Unlike the prior art paging systems, the coded message signals are transmitted in a signaling format, including the pager address, or address signals, and message, or message signals, formatted with control signals for controlling transmitter functions by system controller 20. The transmitter control signals may be transmitted as separate information bits interleaved with the message information and at the same or a different baud rate as the message information. In either case, the transmitter control signal data rate is synchronized with the message information to allow decoding of either the transmitter control signals or message information without the necessity to resynchronize on the data being processed, except as described later in the specification. The transmitter control signals may also be embedded in the message information, such as receiver control signals to be described in detail shortly, which provide both receiver and transmitter control information. Unlike prior art tone and digital transmitter control signals, which are independent of the message information, the transmitter control signals described in the preferred embodiment of the present invention can be formatted with the message information with only minimal delays incurred during decoding of the transmission control signals and transmission of the message information. The transmitter control signals may also be transmitted with the message information without interfering with the message reception of the portable communications receivers. The function of these control signals will become more apparent in the discussion to follow. Transmitters, or transceivers, 22, are coupled to system controller 20 via a communications link, such as a telephone line or link transmitter (not shown). The choice of a transmitter, or transceiver, is dependent upon whether the receivers utilized in the system are capable of providing an acknowledgement signal for acknowledging the receipt of the address. While two transmitters are shown in FIG. 1, it will be appreciated small systems may utilize only a single transmitter, whereas larger systems may utilize a substantially greater number of transmitters to provide wide area coverage. The coded message signals are transmitted via an RF (radio frequency) signal by transmitters 22, 22', to portable communication receivers, or pagers 26, 26' and 26.increment., three of which are shown by way of example only. The pager 26, 26' or 26.increment. to which the message is directed receives and stores the message in a manner well known to one of ordinary skill in the art, alerting the user of the message and displaying the message when appropriate.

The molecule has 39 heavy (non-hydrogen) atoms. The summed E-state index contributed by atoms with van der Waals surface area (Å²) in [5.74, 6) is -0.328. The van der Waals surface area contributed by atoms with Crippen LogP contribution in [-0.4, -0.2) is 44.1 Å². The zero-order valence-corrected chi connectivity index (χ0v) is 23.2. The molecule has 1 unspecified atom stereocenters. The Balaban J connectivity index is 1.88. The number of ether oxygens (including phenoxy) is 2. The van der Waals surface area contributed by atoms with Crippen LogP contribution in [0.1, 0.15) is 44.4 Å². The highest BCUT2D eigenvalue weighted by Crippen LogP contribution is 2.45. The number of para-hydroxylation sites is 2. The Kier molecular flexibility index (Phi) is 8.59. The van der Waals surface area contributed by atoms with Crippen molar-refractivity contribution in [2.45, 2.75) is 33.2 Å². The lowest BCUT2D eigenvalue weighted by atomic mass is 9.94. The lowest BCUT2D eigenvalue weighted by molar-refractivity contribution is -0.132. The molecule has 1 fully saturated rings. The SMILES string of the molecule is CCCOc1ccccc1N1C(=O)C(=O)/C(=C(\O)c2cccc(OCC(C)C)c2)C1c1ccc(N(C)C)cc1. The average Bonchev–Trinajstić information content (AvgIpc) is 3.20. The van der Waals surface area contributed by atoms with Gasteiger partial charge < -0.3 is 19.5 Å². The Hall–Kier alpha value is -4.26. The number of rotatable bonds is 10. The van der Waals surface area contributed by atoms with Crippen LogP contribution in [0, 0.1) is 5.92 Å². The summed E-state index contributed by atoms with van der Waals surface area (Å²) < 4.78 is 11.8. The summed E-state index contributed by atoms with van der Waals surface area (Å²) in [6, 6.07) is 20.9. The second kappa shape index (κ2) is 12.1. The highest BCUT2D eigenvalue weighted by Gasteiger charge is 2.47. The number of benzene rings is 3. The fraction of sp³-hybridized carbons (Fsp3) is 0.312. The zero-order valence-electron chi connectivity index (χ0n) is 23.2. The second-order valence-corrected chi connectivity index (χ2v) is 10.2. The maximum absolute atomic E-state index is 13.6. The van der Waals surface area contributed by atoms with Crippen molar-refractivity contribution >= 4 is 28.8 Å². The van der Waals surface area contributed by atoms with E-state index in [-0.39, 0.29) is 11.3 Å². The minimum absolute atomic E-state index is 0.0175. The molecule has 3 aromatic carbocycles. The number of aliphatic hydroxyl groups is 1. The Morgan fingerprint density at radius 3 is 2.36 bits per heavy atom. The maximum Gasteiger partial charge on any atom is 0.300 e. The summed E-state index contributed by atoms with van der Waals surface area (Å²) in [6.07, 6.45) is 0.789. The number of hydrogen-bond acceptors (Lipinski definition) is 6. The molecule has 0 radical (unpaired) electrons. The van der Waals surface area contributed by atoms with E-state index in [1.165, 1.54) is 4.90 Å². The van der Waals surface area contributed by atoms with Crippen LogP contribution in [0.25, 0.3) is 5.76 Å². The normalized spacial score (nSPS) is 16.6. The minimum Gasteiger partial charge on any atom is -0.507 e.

Reference is directed to FIGS. 2A and 2C which show diagrams of the signaling format of the coded message signals providing embedded transmitter control functions synchronized with the message information. Referring specifically to FIG. 2A, the coded message signals include a sync 1, or first synchronization codeword 102, followed by a sync 2 (S2), or second synchronization codeword 104. In the preferred embodiment of the present invention, the first synchronization codeword 102 is transmitted at a fixed data bit rate of 1200 bits per second, whereas the second synchronization codeword is transmitted at a variable data bit rate of 1200, 2400 or 4800 bits per second which corresponds to the data bit rate at which the address and message information to follow is to be transmitted. Eight address/data frames 106 follow the second synchronization codeword 104, providing receiver battery saving groups in a manner well known to one of ordinary skill in the art. It will be appreciated the number of address/data frames provided is by way of example, and a greater number or a lesser number may be provided, depending upon the receiver battery life requirements and message throughput.